Wood n Hive
A sticky success
Wood ‘n’ Hive - Alex (Class of ’82) & Heather Crouse
In 2003, the Crouse family woodlot in Stewiacke, NS was devastated by the infamous Hurricane Juan. For Alex Crouse (Class of ‘82), the silver lining among the devastation were the wild blueberries that began to grow in place of the trees. Pollination was critical to cultivating the wild blueberries so Alex and his brother Matthew (Class of ’96 and ’06) invested in 12 honeybee hives.
For Alex and his wife, Heather, that’s where it all began.
For nearly 10 years, Alex and his brother sold honey in very limited quantities, to friends and family, using honey produced by the bees that pollinated their wild blueberry fields. Recently retired from his lifelong career in agricultural sales and marketing, Alex decided to turn this hobby and passion into something more.
“Bee keeping and honey production have always been of interest to me,” Alex explains. “Both my grandfather and father were beekeepers years ago.”
Alex’s first step was to enroll in the Modern Bee Keeping course through Dalhousie University Faculty of Agriculture’s Extended Learning department. Then, in 2016, Alex and Heather started Wood ‘n’ Hive with just 15 bee colonies. Together, the couple nurtured Wood ‘n’ Hive to the thriving honey bee farm that it has become in a short time.
Located in Port Williams, NS, Wood ‘n’ Hive is now home to 240 bee hives. For the first time in 2018, Wood ‘n’ Hive saw the first sales of nuclear colonies being sold to other beekeepers in the Maritimes. In addition to the honey that the 9.6 million bees produce, Wood ‘n’ Hive also has a wide variety of value-added honey products such as lip balms, candles, food wraps and lotion bars. Nearly 20 per cent of Wood ‘n’ Hives business comes from these value-added products which are hand-made by Heather at their home and sold through the retail store, selected farm markets and more recently, craft fairs.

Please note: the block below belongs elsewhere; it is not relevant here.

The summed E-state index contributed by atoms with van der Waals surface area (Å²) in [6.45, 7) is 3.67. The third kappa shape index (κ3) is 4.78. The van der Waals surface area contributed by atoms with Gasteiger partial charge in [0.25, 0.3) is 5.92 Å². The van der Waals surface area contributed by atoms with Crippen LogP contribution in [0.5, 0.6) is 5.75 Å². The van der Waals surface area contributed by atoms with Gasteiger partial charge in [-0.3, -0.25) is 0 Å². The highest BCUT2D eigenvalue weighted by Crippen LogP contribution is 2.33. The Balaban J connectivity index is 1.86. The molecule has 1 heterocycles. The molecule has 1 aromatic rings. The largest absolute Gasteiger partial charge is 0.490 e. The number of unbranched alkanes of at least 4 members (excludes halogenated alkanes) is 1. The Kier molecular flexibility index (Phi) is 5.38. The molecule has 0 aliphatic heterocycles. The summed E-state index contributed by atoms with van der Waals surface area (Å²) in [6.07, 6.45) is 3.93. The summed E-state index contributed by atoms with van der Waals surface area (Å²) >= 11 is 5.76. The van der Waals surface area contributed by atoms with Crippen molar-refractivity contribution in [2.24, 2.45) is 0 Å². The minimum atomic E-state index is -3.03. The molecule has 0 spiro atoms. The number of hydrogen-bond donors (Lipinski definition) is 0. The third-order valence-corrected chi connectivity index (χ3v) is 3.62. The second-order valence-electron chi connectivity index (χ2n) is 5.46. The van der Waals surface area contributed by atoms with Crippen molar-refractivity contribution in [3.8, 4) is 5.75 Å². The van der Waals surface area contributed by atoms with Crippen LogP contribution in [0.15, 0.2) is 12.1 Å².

“I’d say we spend 50 per cent of our time on marketing, and the other 50 per cent on production,” Alex says. “We have hundreds of customers come through our doors each year. Many are repeat customers and also lots of new folks, who stumble upon us.”
Although Wood ‘n’ Hive is known for their outstanding honey and beeswax products, the educational component of the farm is what makes it so unique. As a part-time school teacher, the educational piece is a natural fit for Heather.
“Our ultimate goal is education,” says Alex with a smile. “It’s what we’re all about. If we sell products while educating consumers, that’s just a bonus!”
Their retail shop is home to an observation hive as well as the extraction equipment. During harvest, customers can visit the bees and see first-hand how honey is handled, all the way from the comb to the consumer. Wood ‘n’ Hive also offers two types of tours to consumers. Walk-through tours of the extraction, production and retail site, which conveniently sits in front of their home, are great tours for larger groups or anyone passing by. Smaller groups can book a very experiential tour, “Into the Bee Yard”, which involves suiting up, much like the bee keeper himself and venturing out to the hives.
Alex and Heather work in sync, ensuring business operations are seamless. Alex oversees the maintenance and construction of the equipment, while also tending to the bees. As a beekeeper, also known as an apiculturist, Alex works to maintain the bee colonies in a series of manmade boxes called supers and brood chambers. A super or brood chamber is a large box with typically 9-10 frames hanging inside. Honeybees collect nectar and store the processed nectar, the honey, in beeswax honeycombs which they build on the frames within the super. The brood chambers are where queen lays her eggs and are tended to by the young worker bees.